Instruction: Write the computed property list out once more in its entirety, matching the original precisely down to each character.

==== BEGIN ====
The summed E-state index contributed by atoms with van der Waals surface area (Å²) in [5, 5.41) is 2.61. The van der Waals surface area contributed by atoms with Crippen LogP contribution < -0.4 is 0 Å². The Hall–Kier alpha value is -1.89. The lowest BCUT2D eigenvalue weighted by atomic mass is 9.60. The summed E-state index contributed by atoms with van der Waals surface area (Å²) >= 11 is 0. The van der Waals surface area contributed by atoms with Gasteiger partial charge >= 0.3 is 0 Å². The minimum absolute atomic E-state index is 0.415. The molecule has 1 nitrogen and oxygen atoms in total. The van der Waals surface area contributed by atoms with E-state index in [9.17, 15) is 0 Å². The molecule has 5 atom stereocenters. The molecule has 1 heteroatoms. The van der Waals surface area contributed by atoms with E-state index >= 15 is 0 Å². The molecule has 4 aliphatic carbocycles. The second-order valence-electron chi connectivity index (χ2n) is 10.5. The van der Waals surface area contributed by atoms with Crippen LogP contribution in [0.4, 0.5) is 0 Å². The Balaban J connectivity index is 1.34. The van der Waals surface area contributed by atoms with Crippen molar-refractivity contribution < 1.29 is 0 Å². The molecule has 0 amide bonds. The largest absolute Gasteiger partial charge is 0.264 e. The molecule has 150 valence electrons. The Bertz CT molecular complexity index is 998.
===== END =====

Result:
The summed E-state index contributed by atoms with van der Waals surface area (Å²) in [5, 5.41) is 2.61. The van der Waals surface area contributed by atoms with Crippen LogP contribution < -0.4 is 0 Å². The Hall–Kier alpha value is -1.89. The lowest BCUT2D eigenvalue weighted by atomic mass is 9.60. The summed E-state index contributed by atoms with van der Waals surface area (Å²) >= 11 is 0. The van der Waals surface area contributed by atoms with Gasteiger partial charge >= 0.3 is 0 Å². The minimum absolute atomic E-state index is 0.415. The molecule has 1 nitrogen and oxygen atoms in total. The van der Waals surface area contributed by atoms with E-state index in [9.17, 15) is 0 Å². The molecule has 5 atom stereocenters. The molecule has 1 heteroatoms. The van der Waals surface area contributed by atoms with E-state index >= 15 is 0 Å². The molecule has 4 aliphatic carbocycles. The second-order valence-electron chi connectivity index (χ2n) is 10.5. The van der Waals surface area contributed by atoms with Crippen LogP contribution in [0.4, 0.5) is 0 Å². The Balaban J connectivity index is 1.34. The van der Waals surface area contributed by atoms with Crippen molar-refractivity contribution < 1.29 is 0 Å². The molecule has 0 amide bonds. The largest absolute Gasteiger partial charge is 0.264 e. The molecule has 150 valence electrons. The Bertz CT molecular complexity index is 998.